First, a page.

‘Little Boy’ Review: Faith-Based Drama Revisits Anti-Asian Racism During WWII

Despite boasting several important moral lessons, the period piece is more artificial than a polyester teddy bear stuffed with Splenda and Cheez Whiz — and about as appealing

Christian audiences have made themselves a demographic worth chasing by turning recent releases like “Son of God” and “Heaven is for Real” into bona fide blockbusters. It’s hard to know who exactly are the ideal viewers for the latest faith-based film, “Little Boy,” though.

Mouth-puckeringly saccharine in a way only children’s movies can get away with, the World War II drama is saddled with a (probably deserved) PG-13 rating that would impede the only people who might actually get something out of it (i.e., little boys and girls) from seeing it.

Executive produced by Mark Burnett and Roma Downey, the husband-and-wife team behind “Son of God,” “Little Boy” boasts several moral lessons worth repeating. Though it’s set in a sleepy seaside town and filmed through semi-grainy, nostalgia-ready filters, the film takes care to remind us that the good old days weren’t all that great. Eight-year-old Pepper (Jakob Salvati), nicknamed Little Boy for his short stature, has only a single friend, his gentle giant of a father (Michael Rapaport). Pepper’s loneliness isn’t a knock against him, though, since his schoolmates are the kind of nasty kids who cheer on a hulking bully to beat up a kid half his size.

Director Alejandro Monteverde (“Bella”) also revisits the virulent anti-Japanese sentiment that led both to individual hate crimes against and the mass internment of native-born and naturalized Americans. To counteract such injustice, the script argues, devotion should be accompanied by good deeds toward the less fortunate. Most impressively, the film admits that the line between faith and magical thinking isn’t as solid as most believers would care to admit — and the Church knows it.

Unfortunately, these worthwhile ideas are contained in a phony-baloney tale more artificial than a polyester teddy bear stuffed with Splenda and Cheez Whiz — and just as appealing. In arguing for the possibility of miracles, “Little Boy” performs one of its own by slowing down time. The experience isn’t unlike watching a reluctant child eat her vegetables: You’re glad she’s getting the nutrition she needs, but you can’t help wondering why in the world you’re sitting there watching this utter non-spectacle.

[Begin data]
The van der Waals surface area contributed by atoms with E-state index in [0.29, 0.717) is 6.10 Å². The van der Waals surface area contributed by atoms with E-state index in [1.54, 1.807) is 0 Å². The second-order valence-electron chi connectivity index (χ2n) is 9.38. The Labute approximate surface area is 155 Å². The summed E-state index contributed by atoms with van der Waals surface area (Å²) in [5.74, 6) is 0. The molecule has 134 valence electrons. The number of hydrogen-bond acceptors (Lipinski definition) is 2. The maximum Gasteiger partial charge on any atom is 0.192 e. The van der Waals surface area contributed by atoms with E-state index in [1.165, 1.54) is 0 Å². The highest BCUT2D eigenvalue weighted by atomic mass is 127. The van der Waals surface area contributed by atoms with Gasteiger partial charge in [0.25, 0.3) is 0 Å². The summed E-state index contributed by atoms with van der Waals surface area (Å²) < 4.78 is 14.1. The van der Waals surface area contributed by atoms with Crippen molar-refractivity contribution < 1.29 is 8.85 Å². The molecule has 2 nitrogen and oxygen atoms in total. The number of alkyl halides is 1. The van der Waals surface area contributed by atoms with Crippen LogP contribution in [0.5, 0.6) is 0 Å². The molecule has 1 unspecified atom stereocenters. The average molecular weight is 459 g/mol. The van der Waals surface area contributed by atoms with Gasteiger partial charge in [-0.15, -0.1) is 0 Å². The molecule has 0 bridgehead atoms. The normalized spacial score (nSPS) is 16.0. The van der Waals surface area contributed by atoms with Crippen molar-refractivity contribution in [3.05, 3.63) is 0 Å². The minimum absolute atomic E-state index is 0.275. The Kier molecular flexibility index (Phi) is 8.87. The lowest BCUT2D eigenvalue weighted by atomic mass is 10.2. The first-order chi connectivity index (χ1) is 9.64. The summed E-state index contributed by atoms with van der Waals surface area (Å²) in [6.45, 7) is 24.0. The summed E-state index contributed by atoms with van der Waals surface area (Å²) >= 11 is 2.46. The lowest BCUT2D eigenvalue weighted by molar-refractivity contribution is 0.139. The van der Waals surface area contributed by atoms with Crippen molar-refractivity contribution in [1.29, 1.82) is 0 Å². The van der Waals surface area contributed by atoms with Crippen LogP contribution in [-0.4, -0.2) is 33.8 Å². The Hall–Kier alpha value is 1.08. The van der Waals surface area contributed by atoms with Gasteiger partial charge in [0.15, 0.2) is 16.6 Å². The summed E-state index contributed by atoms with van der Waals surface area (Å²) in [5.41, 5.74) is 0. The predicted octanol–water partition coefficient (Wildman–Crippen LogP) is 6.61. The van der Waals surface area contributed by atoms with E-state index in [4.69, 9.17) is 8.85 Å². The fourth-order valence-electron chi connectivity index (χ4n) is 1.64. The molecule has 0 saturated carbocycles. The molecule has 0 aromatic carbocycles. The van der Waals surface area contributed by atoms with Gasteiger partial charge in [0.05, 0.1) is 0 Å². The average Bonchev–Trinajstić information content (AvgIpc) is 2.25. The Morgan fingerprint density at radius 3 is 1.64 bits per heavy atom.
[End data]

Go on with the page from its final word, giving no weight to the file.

Pepper has little to do but wait for his father’s return from the Philippines after the latter enlists in his older son’s (David Henrie) stead for reasons that are never made clear. While the local doctor (Kevin James) makes a few moves on Pepper’s mom (Emily Watson) in her husband’s absence, Little Boy embarks on a project of completing a list of benevolent acts furnished by his priest (Tom Wilkinson) in the hopes that becoming a better person will help bring his father home safely. The most difficult of those acts is befriending the elderly Hashimoto (Cary-Hiroyuki Tagawa), a Japanese-American man who has avoided internment (again, for reasons that are only plot-convenient) but has no home of his own.

littleboy2Though he’s scarcely more than a stereotype — an asexual and largely inscrutable Asian man who isn’t even afforded a first name — Hashimoto is also easily the film’s most interesting character. Pepper may be friendless in town, but the Japanese man is a hated outsider, refused service at the lunch counter and regularly threatened by strangers, who strives to find dignified ways of dealing with every racist encounter. Initially, Pepper unthinkingly calls him a “Jap,” even when he brings the older man a soda as an apology for throwing rocks at his house in an earlier scene. (The pain and humiliation of internment is largely elided here, but Hashimoto’s beleaguered existence is telegraphed through his frequently disheveled hair and sloppily buttoned shirts.)

Though he doesn’t question Pepper’s faith, Hashimoto does engage in friendly theological debates with the boy’s priest about “your imaginary friend in the sky.” Notably, Hashimoto is never punished for his atheism, but then again, the film is conspicuously careful to soft-pedal its religious messaging. More controversial might be the way the film turns the nuclear attack on Hiroshima into a cheap pun: “Little Boy” was the name of the first atom bomb dropped on Japan.

Pepper and Hashimoto gradually become friends, of course, both desperately wishing for the war to end for different reasons. Tricked by a two-bit magician dressed up as his favorite superhero, Pepper comes to believe that he has telekinetic abilities, hopefully enough to transport his father home. Though it leaves room for starry-eyed viewers to believe that Pepper can channel such power through prayer, the film is flexible enough to also suggest that religious belief can offer hope when nothing else will.

“Little Boy” doesn’t quite convince us that “it takes courage to believe,” as Wilkinson’s priest argues, but it’s a more serious reckoning of faith than most other movies of its ilk — as well as a fine model of how religion can and should do more to fight against prejudice.